Lessons From Finland: Against “Capital” Values for Education Systems

typewriterFinland’s secret to educational success?

Do exactly the opposite of the US.

While that might not be written anywhere, that is literally the case.

Finland’s Teacher-Student ratio in secondary school?  About 12-1.

We keep pushing for the “system” to “educate” our kids earlier and earlier–trying to push day-care and head start programs to kids almost from birth.  Finland starts primary school education at age 7.

Primary school and Secondary School are in the same buildings so as to retain continuity and not create destabilizing and educationally harmful transitions where the “learning” becomes all about the transition–how to manage your upheavals.

Often students stay with the same teachers throughout their academic years–creating a stable, “home-like” environment.

Why can’t we do this?

Instead we encourage instability and constant transitions.  And the reason?  We want to mimic our primary value system, Capitalism.

Stability and fellow-feeling are not conducive to capital plunder.  We might actually find that offensive if we believed in the wholeness of our communities and our common bonds as human beings living together.

Discover more:

Pupil-teacher ratio; secondary in Finland

Why do Finland’s schools get the best results?

“How Finland became an education leader”

Transporting Finland’s education success to U.S.

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5 Comments

  1. Jenny Robinson November 3, 2011 at 10:04 am

    The drive to begin schooling earlier and earlier is about much more than education; it is about meeting a social need for childcare that results from an economy and culture dependent on families where both parents are full-time employees. I think the question is, how can we support the ability of both women and men to work, to have professions, and also to care for our children (another valuable form of work, which also requires time). Here in the U.S., we desperately need the social insurance programs that exist in Scandinavia: paid, longer maternity and paternity leave, paid sick leave, healthcare that is not tied to full-time employment, and childcare that creates communities and ties to families. I am a big fan of the advocacy that MomsRising.org is doing around these issues.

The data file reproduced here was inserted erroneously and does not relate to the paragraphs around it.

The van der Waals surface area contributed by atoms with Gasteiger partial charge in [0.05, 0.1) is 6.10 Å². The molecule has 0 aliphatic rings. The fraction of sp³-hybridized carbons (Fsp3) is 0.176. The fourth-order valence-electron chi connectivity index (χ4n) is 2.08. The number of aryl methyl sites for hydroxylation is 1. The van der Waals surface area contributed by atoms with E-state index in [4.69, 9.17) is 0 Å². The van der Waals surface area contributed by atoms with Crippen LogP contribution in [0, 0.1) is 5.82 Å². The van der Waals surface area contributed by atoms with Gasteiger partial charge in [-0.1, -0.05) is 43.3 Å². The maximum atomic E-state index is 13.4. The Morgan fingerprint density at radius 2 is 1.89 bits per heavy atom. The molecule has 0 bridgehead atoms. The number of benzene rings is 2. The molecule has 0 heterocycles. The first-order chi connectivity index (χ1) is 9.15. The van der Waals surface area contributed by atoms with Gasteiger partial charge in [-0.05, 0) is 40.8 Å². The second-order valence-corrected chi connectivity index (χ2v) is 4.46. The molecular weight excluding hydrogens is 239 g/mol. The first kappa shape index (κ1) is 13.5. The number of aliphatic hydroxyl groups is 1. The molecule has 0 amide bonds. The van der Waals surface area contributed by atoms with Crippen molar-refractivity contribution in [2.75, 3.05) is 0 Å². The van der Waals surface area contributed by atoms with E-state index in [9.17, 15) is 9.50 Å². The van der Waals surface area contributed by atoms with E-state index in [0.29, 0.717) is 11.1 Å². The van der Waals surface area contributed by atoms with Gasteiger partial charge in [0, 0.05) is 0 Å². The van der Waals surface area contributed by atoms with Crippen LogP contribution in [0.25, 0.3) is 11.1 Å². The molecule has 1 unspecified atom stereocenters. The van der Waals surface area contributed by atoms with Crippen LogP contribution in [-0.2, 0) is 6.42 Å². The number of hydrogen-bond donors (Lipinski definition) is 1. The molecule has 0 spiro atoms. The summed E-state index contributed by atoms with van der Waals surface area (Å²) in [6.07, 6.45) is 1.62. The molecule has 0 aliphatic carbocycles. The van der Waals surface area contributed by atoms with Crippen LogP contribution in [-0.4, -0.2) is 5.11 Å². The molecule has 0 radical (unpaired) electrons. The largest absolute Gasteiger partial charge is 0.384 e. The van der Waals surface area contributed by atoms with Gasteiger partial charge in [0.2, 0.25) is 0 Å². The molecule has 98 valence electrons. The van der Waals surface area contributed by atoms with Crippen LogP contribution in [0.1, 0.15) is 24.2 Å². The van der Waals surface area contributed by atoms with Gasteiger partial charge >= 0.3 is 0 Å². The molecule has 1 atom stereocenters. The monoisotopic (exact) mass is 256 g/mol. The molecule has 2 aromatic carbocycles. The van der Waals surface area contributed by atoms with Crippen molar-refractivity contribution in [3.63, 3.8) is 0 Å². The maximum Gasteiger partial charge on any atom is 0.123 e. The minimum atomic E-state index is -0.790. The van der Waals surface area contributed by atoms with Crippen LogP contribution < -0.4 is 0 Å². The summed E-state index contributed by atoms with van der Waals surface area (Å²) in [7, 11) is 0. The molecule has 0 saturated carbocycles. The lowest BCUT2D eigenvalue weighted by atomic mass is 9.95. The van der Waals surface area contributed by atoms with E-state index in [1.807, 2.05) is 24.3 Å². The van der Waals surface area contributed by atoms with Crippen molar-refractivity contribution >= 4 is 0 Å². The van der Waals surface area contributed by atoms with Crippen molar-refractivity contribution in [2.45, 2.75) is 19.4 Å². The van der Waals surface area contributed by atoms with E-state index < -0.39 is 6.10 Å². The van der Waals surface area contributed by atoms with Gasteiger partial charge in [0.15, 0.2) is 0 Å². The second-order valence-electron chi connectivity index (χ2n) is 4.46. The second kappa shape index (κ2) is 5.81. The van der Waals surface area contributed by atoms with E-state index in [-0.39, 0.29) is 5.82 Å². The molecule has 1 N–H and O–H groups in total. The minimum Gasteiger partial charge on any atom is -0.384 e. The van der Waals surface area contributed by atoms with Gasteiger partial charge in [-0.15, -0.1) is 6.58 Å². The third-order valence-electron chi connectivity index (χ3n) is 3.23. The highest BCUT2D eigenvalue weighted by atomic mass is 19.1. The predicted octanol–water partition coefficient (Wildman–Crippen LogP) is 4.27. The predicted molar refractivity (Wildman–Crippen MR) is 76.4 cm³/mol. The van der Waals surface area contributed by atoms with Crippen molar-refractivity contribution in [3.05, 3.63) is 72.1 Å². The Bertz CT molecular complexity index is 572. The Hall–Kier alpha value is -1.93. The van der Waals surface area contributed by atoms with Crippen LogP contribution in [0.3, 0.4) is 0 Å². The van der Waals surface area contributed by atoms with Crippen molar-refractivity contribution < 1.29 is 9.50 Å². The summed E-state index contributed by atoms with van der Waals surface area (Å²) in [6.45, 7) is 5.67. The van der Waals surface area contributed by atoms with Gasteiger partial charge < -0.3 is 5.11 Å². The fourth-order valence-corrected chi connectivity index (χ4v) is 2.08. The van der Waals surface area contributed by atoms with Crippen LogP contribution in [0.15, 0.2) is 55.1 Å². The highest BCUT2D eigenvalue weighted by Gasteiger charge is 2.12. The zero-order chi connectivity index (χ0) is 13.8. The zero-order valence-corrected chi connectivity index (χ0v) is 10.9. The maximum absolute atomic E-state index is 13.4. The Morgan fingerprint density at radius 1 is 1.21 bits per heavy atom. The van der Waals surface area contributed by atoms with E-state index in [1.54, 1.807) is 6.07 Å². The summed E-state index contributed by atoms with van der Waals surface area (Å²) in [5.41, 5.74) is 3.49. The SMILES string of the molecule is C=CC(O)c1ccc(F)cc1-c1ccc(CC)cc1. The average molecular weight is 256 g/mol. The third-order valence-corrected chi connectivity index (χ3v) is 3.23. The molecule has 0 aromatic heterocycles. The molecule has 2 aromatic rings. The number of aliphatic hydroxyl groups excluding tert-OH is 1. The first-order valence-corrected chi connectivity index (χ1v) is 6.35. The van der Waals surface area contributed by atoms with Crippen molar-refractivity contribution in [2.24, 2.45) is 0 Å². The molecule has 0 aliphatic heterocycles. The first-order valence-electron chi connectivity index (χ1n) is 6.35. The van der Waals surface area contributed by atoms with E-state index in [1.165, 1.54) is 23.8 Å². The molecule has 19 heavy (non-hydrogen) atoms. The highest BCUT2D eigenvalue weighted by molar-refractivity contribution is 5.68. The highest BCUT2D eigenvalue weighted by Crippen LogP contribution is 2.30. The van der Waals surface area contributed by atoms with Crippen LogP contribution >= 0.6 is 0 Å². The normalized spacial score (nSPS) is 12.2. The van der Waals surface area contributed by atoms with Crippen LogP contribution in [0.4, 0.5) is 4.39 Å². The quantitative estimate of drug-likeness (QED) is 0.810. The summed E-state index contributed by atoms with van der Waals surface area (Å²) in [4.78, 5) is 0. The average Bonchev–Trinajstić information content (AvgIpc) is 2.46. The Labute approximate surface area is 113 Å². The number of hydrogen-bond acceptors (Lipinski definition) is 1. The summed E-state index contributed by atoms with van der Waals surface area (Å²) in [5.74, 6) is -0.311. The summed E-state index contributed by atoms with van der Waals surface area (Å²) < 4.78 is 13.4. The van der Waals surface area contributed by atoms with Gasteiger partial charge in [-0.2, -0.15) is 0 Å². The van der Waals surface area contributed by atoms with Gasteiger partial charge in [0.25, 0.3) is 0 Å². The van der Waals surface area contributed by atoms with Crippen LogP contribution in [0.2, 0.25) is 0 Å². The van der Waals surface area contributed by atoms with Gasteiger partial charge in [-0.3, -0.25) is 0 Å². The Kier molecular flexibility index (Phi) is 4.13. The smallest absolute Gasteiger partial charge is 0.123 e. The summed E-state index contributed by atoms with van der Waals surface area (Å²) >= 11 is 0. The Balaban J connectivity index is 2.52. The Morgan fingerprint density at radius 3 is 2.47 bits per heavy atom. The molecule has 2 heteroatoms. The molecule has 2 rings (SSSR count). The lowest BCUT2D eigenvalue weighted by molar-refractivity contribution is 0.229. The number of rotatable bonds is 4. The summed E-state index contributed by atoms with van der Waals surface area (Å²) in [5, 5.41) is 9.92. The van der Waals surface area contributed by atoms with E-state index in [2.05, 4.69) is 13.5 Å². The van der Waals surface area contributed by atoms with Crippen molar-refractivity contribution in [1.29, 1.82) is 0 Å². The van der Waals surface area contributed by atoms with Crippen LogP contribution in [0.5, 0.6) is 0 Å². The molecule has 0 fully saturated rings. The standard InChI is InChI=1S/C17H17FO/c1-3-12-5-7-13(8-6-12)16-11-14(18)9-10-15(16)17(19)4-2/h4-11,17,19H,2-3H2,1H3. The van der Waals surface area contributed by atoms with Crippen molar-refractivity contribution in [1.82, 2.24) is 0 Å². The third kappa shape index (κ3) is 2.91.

Reply
    1. Douglas Storm November 3, 2011 at 10:12 am

      Hey, Jenny,

      Great points. Of course you are right regarding our economic burden creating these requirements…but this is exactly the thing we must try to find ways to fight against.

      I’ll post in a few a furtherance of this point and something I put on the the “btownonline” page.

      Let’s keep the conversation rolling and try to get to implementation point.

      Reply
    2. focus November 3, 2011 at 10:59 pm

      Agreed! The Scandinavian example is an excellent one. Maternity and paternity leaves of extended duration. Excellent schools, excellent day care, social provisions that provide for the individual, the family and society as a whole. This creates an environment that supports and nurtures those who have children and encourages them to continue to do so. And it does not unduly penalize those who don’t.

      “The school is the last expenditure upon which America should be willing to economize.”
      ~Franklin D. Roosevelt

      Reply
  2. dpopp November 3, 2011 at 11:41 am

    There was some dsicsussion on NPR this morning on decling birth rates and incentives for bucking that trend in european countries. Raising a human being costs time and money and how we pay for it is a great question. Finland sounds great but it’s a small homogenous country. Can it be scaled to a country the size of the US?

    Reply
    1. Douglas Storm November 3, 2011 at 11:48 am

      I honestly have zero concern for a “systemic” picture of “controlled” environments. And I certainly have no interest in national scale.

      I’m interested in this place, this town, this now. The US, even with it’s heterogeneity of people, is an homogenized “mind’. I’d prefer a little difference!

      Reply

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